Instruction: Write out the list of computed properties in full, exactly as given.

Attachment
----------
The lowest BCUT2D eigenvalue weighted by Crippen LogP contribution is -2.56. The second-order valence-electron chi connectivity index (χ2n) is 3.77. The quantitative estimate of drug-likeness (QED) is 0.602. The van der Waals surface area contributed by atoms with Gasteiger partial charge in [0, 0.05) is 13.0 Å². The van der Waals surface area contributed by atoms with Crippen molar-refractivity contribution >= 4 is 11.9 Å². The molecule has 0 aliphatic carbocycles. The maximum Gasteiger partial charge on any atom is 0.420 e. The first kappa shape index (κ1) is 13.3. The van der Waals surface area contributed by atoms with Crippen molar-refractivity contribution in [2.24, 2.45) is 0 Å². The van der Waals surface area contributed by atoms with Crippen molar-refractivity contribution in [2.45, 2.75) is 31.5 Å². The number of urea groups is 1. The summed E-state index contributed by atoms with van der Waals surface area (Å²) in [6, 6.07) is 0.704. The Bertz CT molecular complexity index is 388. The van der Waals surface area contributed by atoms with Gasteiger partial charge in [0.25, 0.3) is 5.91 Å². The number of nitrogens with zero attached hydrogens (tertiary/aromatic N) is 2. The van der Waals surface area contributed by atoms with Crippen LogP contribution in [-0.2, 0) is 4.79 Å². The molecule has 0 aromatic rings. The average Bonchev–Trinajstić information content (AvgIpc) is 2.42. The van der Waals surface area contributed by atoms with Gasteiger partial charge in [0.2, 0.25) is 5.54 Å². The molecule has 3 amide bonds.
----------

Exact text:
The lowest BCUT2D eigenvalue weighted by Crippen LogP contribution is -2.56. The second-order valence-electron chi connectivity index (χ2n) is 3.77. The quantitative estimate of drug-likeness (QED) is 0.602. The van der Waals surface area contributed by atoms with Gasteiger partial charge in [0, 0.05) is 13.0 Å². The van der Waals surface area contributed by atoms with Crippen molar-refractivity contribution >= 4 is 11.9 Å². The molecule has 0 aliphatic carbocycles. The maximum Gasteiger partial charge on any atom is 0.420 e. The first kappa shape index (κ1) is 13.3. The van der Waals surface area contributed by atoms with Crippen molar-refractivity contribution in [2.24, 2.45) is 0 Å². The van der Waals surface area contributed by atoms with Crippen molar-refractivity contribution in [2.45, 2.75) is 31.5 Å². The number of urea groups is 1. The summed E-state index contributed by atoms with van der Waals surface area (Å²) in [6, 6.07) is 0.704. The Bertz CT molecular complexity index is 388. The van der Waals surface area contributed by atoms with Gasteiger partial charge in [0.25, 0.3) is 5.91 Å². The number of nitrogens with zero attached hydrogens (tertiary/aromatic N) is 2. The van der Waals surface area contributed by atoms with Crippen LogP contribution in [-0.2, 0) is 4.79 Å². The molecule has 0 aromatic rings. The average Bonchev–Trinajstić information content (AvgIpc) is 2.42. The van der Waals surface area contributed by atoms with Gasteiger partial charge in [0.2, 0.25) is 5.54 Å². The molecule has 3 amide bonds.